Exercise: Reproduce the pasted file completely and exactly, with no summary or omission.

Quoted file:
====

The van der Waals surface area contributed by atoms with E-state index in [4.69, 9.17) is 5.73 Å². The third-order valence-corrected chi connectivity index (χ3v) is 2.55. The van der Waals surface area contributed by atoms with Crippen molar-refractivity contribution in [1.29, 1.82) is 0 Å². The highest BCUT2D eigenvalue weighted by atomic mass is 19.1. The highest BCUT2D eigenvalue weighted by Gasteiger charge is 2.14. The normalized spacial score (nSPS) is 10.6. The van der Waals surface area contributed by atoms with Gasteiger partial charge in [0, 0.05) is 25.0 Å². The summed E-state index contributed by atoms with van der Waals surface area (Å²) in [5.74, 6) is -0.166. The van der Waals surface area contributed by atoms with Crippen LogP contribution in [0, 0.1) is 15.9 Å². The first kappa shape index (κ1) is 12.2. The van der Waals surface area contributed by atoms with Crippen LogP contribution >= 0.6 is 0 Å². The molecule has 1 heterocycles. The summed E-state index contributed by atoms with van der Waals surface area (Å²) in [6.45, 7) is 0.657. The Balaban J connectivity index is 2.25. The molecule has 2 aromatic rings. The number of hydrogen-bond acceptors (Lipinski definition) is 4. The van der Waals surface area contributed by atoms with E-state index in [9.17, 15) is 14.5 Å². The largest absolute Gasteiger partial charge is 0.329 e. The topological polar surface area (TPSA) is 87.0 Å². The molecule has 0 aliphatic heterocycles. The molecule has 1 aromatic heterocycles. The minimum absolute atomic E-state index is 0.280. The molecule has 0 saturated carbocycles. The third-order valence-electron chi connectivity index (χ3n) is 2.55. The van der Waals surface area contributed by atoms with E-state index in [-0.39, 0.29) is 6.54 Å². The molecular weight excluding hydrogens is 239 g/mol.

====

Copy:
The van der Waals surface area contributed by atoms with E-state index in [4.69, 9.17) is 5.73 Å². The third-order valence-corrected chi connectivity index (χ3v) is 2.55. The van der Waals surface area contributed by atoms with Crippen molar-refractivity contribution in [1.29, 1.82) is 0 Å². The highest BCUT2D eigenvalue weighted by atomic mass is 19.1. The highest BCUT2D eigenvalue weighted by Gasteiger charge is 2.14. The normalized spacial score (nSPS) is 10.6. The van der Waals surface area contributed by atoms with Gasteiger partial charge in [0, 0.05) is 25.0 Å². The summed E-state index contributed by atoms with van der Waals surface area (Å²) in [5.74, 6) is -0.166. The van der Waals surface area contributed by atoms with Crippen LogP contribution in [0, 0.1) is 15.9 Å². The first kappa shape index (κ1) is 12.2. The van der Waals surface area contributed by atoms with Crippen LogP contribution >= 0.6 is 0 Å². The molecule has 1 heterocycles. The summed E-state index contributed by atoms with van der Waals surface area (Å²) in [6.45, 7) is 0.657. The Balaban J connectivity index is 2.25. The molecule has 2 aromatic rings. The number of hydrogen-bond acceptors (Lipinski definition) is 4. The van der Waals surface area contributed by atoms with E-state index in [9.17, 15) is 14.5 Å². The largest absolute Gasteiger partial charge is 0.329 e. The topological polar surface area (TPSA) is 87.0 Å². The molecule has 0 aliphatic heterocycles. The molecule has 1 aromatic heterocycles. The minimum absolute atomic E-state index is 0.280. The molecule has 0 saturated carbocycles. The third-order valence-electron chi connectivity index (χ3n) is 2.55. The van der Waals surface area contributed by atoms with E-state index in [-0.39, 0.29) is 6.54 Å². The molecular weight excluding hydrogens is 239 g/mol.